Indices of Sustainability of Fiscal Policy Among the V20

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In 2021, the Vulnerable Group of Twenty (V20) made a call for debt flexibility, invoking insufficient fiscal resources to finance responses to health and social crises caused by the COVID-19 pandemic as well as urgent investments in climate adaptation. The service of public debt crowds out crucial investments that countries require to climate-proof their economies and establish a resilient, sustainable and equitable recovery.

In a  new technical paper  for the Task Force on Climate, Development and the International Monetary Fund, Toby Melissa C. Monsod, Justin M. Muyot and Maria Socorro Gochoco-Bautista explore the extent of the problem claimed by the V20  by estimating short- and medium-term indices of fiscal sustainability, following Blanchard et al. (1990), defined as the gap between an economy’s current tax rate and the tax rate which, if constant, would enable the debt-to-GDP ratio to return to its initial level.  If the gap is positive, it signals the need for increases in taxes or decreases in spending by an amount equal to the indicator itself. A climate change gap for the period 2021 to 2030 is also computed, indicating the fiscal adjustment that would be required to keep debt on a stable path, given anticipated adaptation and mitigation spending needs.

Key findings:
  • Short-term and medium-term indices validate the dis­ruption that 2020 had on fiscal policy sustainability. Short-term gaps increase by 7.5 percentage points in 2020 and imply a large average adjustment of 12.8 percent of GDP in increased tax revenues or decreased spending to immediately attain “sustainable” fiscal policy.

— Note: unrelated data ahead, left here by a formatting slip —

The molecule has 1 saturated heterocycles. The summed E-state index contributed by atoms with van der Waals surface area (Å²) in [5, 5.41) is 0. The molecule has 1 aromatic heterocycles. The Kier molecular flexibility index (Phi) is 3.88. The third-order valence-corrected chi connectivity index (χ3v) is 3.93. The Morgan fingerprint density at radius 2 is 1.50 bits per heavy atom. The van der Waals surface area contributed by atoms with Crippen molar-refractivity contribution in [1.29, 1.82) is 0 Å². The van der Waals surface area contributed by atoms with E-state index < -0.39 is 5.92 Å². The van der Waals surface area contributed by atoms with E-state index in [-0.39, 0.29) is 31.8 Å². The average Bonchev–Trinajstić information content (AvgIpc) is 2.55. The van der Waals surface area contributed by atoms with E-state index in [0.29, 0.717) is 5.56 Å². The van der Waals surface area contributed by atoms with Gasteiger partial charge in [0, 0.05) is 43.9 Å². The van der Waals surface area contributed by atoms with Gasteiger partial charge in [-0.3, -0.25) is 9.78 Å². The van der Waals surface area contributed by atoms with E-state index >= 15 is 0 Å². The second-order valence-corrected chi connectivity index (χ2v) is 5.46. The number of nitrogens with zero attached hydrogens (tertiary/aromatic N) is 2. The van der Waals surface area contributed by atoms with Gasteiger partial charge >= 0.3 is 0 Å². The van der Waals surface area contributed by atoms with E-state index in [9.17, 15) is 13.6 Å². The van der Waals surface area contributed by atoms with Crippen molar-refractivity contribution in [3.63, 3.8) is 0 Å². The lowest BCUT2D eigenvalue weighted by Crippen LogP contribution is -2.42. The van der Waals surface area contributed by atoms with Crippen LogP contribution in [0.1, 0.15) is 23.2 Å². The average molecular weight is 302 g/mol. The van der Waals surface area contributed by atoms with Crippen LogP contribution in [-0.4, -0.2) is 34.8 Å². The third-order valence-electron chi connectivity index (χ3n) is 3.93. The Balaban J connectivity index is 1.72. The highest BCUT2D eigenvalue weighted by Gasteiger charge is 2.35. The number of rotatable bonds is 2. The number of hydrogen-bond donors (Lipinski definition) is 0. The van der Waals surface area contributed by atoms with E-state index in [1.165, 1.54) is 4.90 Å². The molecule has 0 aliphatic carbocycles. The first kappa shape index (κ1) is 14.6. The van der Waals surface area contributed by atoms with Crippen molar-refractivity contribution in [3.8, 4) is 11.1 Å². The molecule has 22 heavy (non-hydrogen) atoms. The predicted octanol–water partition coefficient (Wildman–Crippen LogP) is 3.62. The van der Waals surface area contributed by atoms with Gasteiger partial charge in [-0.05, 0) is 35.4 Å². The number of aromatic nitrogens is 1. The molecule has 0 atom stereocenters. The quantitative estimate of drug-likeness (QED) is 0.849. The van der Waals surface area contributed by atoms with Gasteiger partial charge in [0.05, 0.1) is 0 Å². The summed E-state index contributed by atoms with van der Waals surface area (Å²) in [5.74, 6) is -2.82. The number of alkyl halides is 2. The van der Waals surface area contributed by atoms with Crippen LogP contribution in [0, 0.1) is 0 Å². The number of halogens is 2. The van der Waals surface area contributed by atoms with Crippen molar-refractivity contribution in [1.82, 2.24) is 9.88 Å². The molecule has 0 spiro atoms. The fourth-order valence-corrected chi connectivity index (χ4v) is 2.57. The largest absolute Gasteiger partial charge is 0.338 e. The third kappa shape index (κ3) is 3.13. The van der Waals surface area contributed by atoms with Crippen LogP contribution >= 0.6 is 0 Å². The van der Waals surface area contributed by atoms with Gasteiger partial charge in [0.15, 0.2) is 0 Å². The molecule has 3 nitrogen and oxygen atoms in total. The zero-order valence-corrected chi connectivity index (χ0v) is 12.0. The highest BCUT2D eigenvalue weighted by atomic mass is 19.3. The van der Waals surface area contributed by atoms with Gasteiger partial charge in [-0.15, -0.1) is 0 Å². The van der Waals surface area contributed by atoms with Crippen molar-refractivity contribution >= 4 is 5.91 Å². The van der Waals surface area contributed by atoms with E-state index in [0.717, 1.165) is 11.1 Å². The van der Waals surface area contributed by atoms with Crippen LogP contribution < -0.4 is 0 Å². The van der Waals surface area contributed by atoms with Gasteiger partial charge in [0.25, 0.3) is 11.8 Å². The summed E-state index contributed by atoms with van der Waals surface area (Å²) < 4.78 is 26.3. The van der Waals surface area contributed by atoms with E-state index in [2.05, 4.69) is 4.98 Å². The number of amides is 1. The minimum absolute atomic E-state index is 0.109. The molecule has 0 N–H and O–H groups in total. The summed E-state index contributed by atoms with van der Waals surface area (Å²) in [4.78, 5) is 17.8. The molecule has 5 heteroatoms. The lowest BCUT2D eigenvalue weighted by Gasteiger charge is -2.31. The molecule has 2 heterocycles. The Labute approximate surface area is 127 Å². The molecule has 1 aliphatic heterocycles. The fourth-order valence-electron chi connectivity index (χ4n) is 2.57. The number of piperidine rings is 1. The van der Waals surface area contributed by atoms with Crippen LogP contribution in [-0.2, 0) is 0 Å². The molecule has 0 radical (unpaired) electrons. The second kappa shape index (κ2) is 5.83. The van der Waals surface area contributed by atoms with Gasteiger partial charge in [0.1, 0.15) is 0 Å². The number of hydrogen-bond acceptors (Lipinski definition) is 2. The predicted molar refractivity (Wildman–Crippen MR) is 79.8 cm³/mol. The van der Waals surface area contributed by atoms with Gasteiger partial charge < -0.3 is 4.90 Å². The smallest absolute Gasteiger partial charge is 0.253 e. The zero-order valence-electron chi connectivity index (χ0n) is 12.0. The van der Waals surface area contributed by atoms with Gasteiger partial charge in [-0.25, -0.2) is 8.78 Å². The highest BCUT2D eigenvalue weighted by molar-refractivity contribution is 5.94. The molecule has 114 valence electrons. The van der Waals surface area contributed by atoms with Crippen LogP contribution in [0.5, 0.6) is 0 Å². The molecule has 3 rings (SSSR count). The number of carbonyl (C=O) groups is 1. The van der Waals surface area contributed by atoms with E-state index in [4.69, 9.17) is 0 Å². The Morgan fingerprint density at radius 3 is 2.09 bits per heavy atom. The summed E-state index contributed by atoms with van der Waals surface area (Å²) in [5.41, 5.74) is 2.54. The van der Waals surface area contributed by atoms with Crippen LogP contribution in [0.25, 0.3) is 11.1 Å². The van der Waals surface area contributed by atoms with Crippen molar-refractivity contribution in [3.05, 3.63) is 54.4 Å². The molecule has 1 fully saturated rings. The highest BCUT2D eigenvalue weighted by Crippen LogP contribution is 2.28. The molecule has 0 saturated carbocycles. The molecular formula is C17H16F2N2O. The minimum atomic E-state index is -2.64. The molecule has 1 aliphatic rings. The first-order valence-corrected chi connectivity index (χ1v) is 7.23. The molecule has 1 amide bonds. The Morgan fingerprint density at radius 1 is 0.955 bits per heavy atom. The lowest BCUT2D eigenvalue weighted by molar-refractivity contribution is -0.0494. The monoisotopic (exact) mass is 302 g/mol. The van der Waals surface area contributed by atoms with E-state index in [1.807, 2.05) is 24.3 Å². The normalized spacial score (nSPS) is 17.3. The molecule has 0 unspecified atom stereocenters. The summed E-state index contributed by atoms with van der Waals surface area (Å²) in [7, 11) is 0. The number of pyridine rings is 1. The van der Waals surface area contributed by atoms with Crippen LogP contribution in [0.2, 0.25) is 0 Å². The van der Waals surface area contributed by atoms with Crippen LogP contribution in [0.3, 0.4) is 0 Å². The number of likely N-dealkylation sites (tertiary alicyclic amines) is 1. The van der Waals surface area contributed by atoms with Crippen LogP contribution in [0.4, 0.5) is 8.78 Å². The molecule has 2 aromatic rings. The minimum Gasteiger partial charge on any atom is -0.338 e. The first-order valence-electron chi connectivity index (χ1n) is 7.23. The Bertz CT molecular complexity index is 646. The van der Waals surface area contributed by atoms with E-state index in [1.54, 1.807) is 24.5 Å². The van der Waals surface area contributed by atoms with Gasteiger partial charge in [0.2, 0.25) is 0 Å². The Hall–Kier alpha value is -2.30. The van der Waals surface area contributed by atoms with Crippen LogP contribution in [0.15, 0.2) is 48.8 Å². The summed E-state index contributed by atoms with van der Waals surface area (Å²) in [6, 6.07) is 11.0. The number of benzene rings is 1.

• Medium-term gaps worsen by an average of 5.8 percentage points, to 7.2 percent of GDP, when actual 2020 conditions are considered.
  • Climate change gaps (CCG) are 11.7 percent of GDP on average but the distribution is positively skewed: 9 countries have CCGs greater than 20 percent of GDP, while 30 countries have CCGs less than 8 percent, of which 15 are negative. A negative CCG is not a bad thing: immediate increases in taxes or decreases in spending are not required for fiscal policy sustainability.

The last finding comes with a crucial caveat however. Estimated CCGs are likely to be significantly understated since cost estimates of climate change needs, especially adaptation needs, are incomplete. Thus, the authors emphasize the importance of more attention and technical resources directed at obtaining high-quality cost estimates of climate change needs.

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